Tadashi Kawamata’s monumental installations are not designed to be immovable and can be considered as a nomadic trace that creates archaic structures that can be inhabited with natural elements retrieved among the local wastes. in the case of this exhibition, the materials are wooden boxes used in fruit and vegetables markets.
Kawamata has imposed himself at the attentions of the international critics with its ephemeral environmental installations, many of wich are huge, always respectful af the environment that welcomes them.
With the installation made specifically for the space of the cloister of Santa Caterina a Formiello, titled “The Shower”, the artist wanted to recreate the feeling he had when he firste entered into the cloister and was hit by a sort of waterfall of light that seemed to come from the church dome.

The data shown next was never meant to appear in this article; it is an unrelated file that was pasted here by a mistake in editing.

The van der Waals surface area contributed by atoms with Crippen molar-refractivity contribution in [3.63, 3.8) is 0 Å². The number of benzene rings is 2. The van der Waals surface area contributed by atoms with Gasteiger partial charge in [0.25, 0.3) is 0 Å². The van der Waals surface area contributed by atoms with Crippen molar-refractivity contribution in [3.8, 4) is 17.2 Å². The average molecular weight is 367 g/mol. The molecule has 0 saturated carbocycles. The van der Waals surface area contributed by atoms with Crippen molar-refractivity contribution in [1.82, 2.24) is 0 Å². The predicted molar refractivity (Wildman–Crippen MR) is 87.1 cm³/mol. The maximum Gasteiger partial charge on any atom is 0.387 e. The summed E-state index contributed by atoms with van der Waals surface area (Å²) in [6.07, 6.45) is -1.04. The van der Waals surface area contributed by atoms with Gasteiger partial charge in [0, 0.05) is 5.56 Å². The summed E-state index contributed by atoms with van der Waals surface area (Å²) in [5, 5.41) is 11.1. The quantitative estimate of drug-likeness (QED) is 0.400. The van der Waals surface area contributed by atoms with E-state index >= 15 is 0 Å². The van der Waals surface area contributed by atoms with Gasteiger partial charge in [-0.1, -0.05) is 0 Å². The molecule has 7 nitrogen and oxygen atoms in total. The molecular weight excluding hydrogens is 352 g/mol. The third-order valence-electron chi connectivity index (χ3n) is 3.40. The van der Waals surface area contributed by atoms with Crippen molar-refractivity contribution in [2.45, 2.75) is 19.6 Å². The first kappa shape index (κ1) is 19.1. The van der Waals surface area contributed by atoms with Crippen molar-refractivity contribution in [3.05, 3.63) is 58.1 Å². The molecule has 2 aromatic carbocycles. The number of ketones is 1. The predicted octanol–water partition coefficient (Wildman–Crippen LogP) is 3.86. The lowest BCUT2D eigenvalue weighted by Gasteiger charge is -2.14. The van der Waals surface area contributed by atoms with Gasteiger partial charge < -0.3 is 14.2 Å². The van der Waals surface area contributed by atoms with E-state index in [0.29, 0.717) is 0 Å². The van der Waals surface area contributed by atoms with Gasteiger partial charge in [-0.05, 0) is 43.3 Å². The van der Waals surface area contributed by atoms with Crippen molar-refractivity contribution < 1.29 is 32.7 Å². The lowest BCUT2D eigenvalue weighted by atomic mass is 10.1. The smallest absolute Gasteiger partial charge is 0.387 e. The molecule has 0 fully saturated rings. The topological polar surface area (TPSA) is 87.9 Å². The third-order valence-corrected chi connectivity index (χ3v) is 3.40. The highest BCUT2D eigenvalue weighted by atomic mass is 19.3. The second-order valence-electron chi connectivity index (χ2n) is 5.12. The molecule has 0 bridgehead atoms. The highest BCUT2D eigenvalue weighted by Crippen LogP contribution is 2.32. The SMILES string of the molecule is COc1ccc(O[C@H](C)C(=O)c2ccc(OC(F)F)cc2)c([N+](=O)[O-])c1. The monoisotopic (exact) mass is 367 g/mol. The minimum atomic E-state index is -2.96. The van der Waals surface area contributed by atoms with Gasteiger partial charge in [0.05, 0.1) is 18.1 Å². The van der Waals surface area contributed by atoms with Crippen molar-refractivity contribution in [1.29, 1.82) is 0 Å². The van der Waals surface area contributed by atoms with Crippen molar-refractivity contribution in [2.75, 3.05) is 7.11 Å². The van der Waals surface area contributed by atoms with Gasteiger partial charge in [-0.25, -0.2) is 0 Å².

Presented in many countries around the world, Kawamata’s installations are part of a new way of understanding social art, an art that does not arise to be commercialized, allowig everyone to see it and that can alsobe benefited from the inside.
In the realization of its insallations Kawamata also involves locals, whose active participation contributes beyond the mere execution. As a matter of fact, in his work in progress, the work sufferes the manual skill of those who contributed to its construcion.